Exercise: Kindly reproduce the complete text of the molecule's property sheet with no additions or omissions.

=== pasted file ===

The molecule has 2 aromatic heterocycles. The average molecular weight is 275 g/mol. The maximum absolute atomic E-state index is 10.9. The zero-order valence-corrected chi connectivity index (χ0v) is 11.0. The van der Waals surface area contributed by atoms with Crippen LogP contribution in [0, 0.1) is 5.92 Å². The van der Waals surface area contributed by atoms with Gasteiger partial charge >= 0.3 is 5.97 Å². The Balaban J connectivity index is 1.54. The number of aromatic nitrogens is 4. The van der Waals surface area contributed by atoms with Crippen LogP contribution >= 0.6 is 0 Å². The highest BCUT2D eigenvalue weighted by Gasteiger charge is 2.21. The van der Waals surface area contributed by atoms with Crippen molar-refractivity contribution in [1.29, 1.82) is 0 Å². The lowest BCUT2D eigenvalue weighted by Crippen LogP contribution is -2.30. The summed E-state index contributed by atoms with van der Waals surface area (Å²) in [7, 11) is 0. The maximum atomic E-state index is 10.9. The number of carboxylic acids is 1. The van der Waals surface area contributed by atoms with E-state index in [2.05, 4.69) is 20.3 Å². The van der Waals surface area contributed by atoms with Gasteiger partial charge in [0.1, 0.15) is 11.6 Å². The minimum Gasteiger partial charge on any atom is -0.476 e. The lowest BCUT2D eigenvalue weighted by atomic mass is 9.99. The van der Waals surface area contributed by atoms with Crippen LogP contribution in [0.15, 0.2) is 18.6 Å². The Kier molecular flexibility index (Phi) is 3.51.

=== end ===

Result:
The molecule has 2 aromatic heterocycles. The average molecular weight is 275 g/mol. The maximum absolute atomic E-state index is 10.9. The zero-order valence-corrected chi connectivity index (χ0v) is 11.0. The van der Waals surface area contributed by atoms with Crippen LogP contribution in [0, 0.1) is 5.92 Å². The van der Waals surface area contributed by atoms with Gasteiger partial charge >= 0.3 is 5.97 Å². The Balaban J connectivity index is 1.54. The number of aromatic nitrogens is 4. The van der Waals surface area contributed by atoms with Crippen LogP contribution >= 0.6 is 0 Å². The highest BCUT2D eigenvalue weighted by Gasteiger charge is 2.21. The van der Waals surface area contributed by atoms with Crippen molar-refractivity contribution in [1.29, 1.82) is 0 Å². The lowest BCUT2D eigenvalue weighted by Crippen LogP contribution is -2.30. The summed E-state index contributed by atoms with van der Waals surface area (Å²) in [7, 11) is 0. The maximum atomic E-state index is 10.9. The number of carboxylic acids is 1. The van der Waals surface area contributed by atoms with E-state index in [2.05, 4.69) is 20.3 Å². The van der Waals surface area contributed by atoms with Gasteiger partial charge in [0.1, 0.15) is 11.6 Å². The minimum Gasteiger partial charge on any atom is -0.476 e. The lowest BCUT2D eigenvalue weighted by atomic mass is 9.99. The van der Waals surface area contributed by atoms with Crippen LogP contribution in [0.15, 0.2) is 18.6 Å². The Kier molecular flexibility index (Phi) is 3.51.